On Native American History, Cultural Appropriation and Facing Our Work Today

books
I sit and write this post from my childhood bedroom, where there are Native American literature book lining the walls of what is now my parents’ library.
I’m sure this post is preaching to the choir a bit, seeing the friends who follow my feeds – but let’s just remind everyone – it’s that time of year! Time to remind everyone in our lives about the destruction of Native communities in the Americas. To celebrate your holiday with gratitude for your loved ones, while simultaneously disassociating from the traumatic history of our very blood and soil!
“History is not the past, it is the present. We carry our history with us. We are our history.” Thank you Baldwin!
This November the Keystone oil pipeline has already leaked 210,000 gallons of oil in South Dakota into the Lake Traverse Reservation. Last month we had the “largest massacre in U.S. history” in Vegas, but what they forgot to say is that it was the largest in recent history. Least not to forget the massacres at Sand Creek and Wounded Knee.
Now let me say this I have found in the past several years of my development that my experience serves as an excellent case study of an individual and a family unit that benefits from white privilege and all the shit that it causes under a country founded on the notion of white supremacy. (Yes, thank you 2017). My personal self-work has involved healing from “whiteness” in an era where we see the dark manifestations of this around us in our everyday activities and speak.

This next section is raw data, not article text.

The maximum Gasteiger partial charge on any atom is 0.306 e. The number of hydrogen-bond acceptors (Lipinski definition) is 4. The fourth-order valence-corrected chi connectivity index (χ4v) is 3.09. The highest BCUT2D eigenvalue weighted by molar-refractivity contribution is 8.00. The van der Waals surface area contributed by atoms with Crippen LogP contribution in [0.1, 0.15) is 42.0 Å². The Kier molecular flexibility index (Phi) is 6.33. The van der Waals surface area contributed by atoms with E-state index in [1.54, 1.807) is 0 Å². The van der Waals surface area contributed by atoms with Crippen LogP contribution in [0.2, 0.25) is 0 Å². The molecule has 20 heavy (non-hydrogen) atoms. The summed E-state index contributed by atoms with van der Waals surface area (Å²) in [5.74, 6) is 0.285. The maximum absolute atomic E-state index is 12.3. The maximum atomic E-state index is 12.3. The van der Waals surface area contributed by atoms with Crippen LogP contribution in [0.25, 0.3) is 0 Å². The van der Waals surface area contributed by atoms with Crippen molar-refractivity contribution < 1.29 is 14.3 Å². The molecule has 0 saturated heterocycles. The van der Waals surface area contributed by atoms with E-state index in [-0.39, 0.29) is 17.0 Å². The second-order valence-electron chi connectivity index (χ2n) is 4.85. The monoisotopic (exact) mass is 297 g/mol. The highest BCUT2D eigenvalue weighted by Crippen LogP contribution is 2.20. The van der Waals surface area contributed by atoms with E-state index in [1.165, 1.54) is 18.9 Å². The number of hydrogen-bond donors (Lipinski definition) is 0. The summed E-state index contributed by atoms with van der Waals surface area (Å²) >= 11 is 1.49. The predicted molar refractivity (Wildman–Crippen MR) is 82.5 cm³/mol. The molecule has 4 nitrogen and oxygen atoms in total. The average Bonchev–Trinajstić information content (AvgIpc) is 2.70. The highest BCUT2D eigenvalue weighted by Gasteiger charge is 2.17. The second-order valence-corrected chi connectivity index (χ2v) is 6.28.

At the same time, I am also thankful I grew up in a household where I felt educated about cultures outside of my own, where many of my peers did not have this experience whatsoever and stayed inside a very narrow bubble of understanding.This encouraged me to dutifully and in intentionally interact with people who may have lived a different experience or hold a different perspective than myself, and proceed with respect and understanding. With a hold shit ton of mistakes. I have also been encouraged to live a life of service towards others.
(Not that there are problems with that as well, but more on that at a later date)
I would like to examine myself as a case study.
I writing this objectively, the history as I remember it.
I do not claim to be an expert in identity politics, a only my experience as I see it playing out today.
Some of these experiences may be problematic. They may be totally a manifestation of human curiosity and cultural exchange in the global era. It’s perspective.
I wrote this a few weeks ago, and I’m still exploring the idea. So bear with me.
Let me see…
childhood